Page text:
It just hit the right notes for me -- and the rumination you didn't like was actually my favorite part! (As I said to the commenter below, I'm actually in love with O'Hara's writing style -- I still think about it and study her writing -- it left me breathless!)

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  3. I loved this novel. The writing is amazing and O'Hara created a world that you can get lost in. As a MA resident, I also love novels set in the state, which first attracted me to this story. What made me fall in love with it was the rich characters and engrossing plot.

    I definitely disagree that the characters ruminates too much. Then again, I don't read a novel purely to be entertained, but rather I read to learn more, understand deeper, and to find commonalities of human nature despite our individual struggles. I don't think a character can ruminate TOO much when it is really showing us, as the reader, her mindset. Can it be too much when we are continually learning more about her as a character?

    I did not find Dez detestable at all. One of the central struggles in the novel is the challenge between doing what we should/need to and doing what we desire. Some can simplify her actions as "mean" but Dez wasn't just deciding things based on her own well being. The very point of the issue is that we can't just choose who we love. We can't look at a situation that looks good for us and make our hearts embrace it. Humanity isn't made that way, and hence, we struggle with the inner battle that O'Hara highlighted so well with us. By showing us so much of Dez's thoughts and reflections I felt that she helped me to really connect and empathize with Dez. I felt those passages were really valuable and added a lot to the novel.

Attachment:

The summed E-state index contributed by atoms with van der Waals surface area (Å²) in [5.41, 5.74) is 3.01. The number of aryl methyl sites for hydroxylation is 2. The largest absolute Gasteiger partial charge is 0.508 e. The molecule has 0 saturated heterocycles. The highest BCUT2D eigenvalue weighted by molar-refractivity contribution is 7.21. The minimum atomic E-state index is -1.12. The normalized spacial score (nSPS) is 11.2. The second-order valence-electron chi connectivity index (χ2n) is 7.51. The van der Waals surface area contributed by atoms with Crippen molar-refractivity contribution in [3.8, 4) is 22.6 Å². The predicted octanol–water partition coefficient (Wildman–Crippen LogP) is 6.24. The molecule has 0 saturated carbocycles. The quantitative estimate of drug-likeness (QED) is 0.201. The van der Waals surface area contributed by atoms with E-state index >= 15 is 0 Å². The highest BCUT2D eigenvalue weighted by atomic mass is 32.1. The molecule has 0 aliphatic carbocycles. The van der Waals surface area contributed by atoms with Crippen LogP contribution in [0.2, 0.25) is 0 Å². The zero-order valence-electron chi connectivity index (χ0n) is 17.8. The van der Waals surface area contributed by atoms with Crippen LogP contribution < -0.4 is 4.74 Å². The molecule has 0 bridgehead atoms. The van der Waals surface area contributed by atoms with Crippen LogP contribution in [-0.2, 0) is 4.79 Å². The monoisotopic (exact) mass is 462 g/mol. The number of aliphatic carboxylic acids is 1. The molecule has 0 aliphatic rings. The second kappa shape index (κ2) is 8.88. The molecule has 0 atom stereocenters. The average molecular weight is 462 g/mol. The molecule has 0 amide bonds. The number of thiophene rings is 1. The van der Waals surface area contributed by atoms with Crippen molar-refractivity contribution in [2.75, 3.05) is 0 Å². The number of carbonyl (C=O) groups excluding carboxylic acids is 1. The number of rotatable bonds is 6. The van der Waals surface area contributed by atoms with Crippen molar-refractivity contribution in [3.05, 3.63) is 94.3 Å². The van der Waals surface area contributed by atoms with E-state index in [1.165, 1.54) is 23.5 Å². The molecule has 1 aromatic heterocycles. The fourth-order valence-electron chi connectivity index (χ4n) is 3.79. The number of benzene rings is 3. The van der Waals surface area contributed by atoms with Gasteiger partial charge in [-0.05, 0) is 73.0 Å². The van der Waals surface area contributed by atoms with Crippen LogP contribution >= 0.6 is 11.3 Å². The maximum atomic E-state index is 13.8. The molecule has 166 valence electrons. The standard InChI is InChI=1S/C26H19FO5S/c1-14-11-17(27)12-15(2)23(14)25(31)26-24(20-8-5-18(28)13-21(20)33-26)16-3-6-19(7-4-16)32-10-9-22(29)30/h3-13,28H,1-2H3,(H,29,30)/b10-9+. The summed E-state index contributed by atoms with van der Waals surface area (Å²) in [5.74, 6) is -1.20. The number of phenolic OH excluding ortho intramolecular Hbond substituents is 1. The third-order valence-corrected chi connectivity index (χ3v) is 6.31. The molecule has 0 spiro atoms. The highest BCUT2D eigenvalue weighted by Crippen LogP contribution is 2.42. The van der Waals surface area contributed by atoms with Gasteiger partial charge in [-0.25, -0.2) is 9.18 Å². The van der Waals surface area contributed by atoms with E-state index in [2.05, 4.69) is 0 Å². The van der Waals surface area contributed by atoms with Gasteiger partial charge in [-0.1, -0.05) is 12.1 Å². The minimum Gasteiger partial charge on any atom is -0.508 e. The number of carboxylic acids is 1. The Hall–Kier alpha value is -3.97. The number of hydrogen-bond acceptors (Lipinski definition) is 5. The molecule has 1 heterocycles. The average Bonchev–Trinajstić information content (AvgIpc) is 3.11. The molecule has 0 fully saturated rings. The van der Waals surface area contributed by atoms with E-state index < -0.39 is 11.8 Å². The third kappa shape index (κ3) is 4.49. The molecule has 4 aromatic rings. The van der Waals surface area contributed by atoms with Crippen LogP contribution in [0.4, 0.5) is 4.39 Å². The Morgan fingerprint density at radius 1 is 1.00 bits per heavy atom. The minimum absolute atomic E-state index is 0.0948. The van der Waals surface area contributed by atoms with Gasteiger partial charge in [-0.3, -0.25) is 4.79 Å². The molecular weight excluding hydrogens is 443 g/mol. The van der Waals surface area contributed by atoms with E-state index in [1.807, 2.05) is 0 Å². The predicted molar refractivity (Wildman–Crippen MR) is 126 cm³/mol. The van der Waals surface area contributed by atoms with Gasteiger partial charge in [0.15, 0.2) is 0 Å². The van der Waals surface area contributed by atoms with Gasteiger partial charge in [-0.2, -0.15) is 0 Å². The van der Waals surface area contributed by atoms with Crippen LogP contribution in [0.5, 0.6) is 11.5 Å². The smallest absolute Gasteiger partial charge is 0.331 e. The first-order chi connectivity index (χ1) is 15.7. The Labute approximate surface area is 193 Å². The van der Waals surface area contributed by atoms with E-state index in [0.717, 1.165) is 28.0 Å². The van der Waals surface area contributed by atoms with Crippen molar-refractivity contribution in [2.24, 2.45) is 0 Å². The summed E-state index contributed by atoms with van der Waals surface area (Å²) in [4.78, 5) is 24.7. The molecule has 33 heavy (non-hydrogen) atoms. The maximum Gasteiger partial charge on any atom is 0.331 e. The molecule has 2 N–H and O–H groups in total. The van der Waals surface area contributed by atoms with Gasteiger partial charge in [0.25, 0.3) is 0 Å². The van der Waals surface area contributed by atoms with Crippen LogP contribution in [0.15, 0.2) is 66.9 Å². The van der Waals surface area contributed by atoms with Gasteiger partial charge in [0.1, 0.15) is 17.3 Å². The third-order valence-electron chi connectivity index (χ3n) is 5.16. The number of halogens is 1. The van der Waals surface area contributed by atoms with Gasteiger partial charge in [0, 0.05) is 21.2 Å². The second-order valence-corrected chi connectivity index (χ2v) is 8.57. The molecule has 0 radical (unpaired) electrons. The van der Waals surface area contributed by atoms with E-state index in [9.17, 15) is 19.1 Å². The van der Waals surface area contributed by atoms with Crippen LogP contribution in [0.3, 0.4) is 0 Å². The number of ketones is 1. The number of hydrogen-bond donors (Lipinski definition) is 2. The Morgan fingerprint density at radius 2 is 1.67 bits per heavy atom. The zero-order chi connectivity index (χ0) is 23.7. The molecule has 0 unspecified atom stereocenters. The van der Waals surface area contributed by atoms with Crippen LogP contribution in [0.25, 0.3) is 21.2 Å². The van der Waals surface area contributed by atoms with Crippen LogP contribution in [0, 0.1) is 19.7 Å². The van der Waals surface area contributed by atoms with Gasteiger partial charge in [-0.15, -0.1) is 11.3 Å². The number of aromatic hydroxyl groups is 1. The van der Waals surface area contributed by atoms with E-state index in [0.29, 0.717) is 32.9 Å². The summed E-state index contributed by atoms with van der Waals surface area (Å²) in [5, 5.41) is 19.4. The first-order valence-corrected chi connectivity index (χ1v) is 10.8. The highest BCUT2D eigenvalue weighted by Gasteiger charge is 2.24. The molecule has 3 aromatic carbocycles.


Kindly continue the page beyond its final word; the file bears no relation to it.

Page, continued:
I loved the book and I, too, will be planning a Quabbin trip!

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    1. YES! Pretty much all this! (You need to start a book blog!) Being with Dez was huge in helping me 'get' her -- her struggle with her marriage, her identity as an artist first, her reasons for falling for another man -- and I just loved O'Hara's writing style. (Honestly, I study this novel the way some people study Hemingway!)

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  4. As another MA local, I love reading books set in my area! And the above conversation has piqued my interest even more! I love @Look on my pages comments and will keep them in mind as I read!

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  5. I have not had a chance to pick up a copy of 'Cascade', but I have read a lot of good reviews about it. I have to say, that the cover is what first caught my attention- beautiful!

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  6. I would so like to read this novel it sounds wonderful. I also like the MA connection.